We're barely a month out from the Colonial Pipeline hacking, perpetrated by the Russian-speaking hacking group DarkSide, which left thousands of Americans without gas, preventing many from accessing food or medicine.
How has President Joe Biden addressed the problem? After the Colonial Pipeline attack, he declared an executive order, calling for collaboration between the public and private sectors to iron out digital defense issues--and we learned the hard way that it will take more than that to deal with this crisis.
In mid-June, cybersecurity became a principal topic of the summit between Biden and Vladimir Putin. In a press conference, Biden said that he gave a list to Putin listing "16 specific entities; 16 defined as critical infrastructure under U.S. policy" which are "off-limits to attack." He followed this comment saying, "Of course, the principle is one thing. It has to be backed up."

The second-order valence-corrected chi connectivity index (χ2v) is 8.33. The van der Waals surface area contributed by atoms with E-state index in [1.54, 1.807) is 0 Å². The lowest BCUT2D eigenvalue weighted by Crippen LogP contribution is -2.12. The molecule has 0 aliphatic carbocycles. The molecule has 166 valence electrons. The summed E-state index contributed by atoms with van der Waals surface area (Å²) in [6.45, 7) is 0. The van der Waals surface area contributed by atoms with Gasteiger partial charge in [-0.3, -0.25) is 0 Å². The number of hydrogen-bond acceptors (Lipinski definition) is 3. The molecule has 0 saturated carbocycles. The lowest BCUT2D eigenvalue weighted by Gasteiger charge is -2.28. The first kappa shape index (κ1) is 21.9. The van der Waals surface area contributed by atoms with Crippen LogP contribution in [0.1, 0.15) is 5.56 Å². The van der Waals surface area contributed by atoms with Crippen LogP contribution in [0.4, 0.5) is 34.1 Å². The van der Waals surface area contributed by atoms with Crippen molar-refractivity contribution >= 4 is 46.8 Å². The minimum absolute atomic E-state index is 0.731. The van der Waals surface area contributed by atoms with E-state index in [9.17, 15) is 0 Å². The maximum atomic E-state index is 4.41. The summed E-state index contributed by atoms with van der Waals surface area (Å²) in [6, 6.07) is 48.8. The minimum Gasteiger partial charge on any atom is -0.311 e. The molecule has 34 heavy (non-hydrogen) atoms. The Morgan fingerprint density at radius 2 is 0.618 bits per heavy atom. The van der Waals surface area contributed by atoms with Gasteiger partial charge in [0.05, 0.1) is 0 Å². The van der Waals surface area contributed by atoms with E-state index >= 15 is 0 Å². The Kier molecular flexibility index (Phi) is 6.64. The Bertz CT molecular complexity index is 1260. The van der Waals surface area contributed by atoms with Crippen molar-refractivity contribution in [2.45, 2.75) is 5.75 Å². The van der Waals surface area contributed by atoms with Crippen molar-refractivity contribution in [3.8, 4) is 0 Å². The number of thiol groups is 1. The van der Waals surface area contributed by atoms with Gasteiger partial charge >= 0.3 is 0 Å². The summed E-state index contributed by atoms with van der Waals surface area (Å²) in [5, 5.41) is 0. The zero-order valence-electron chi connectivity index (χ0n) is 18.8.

We would add that responsible countries also take firm action when their citizens are endangered. We remember Biden saying in February, "I made it clear to President Putin, in a manner very different from my predecessor, that the days of the United States rolling over in the face of Russia's aggressive actions--interfering with our elections, cyberattacks, poisoning its citizens--are over."
While the process of shutting down REvil is still in the dark, this looks like a good example of Biden backing up his words.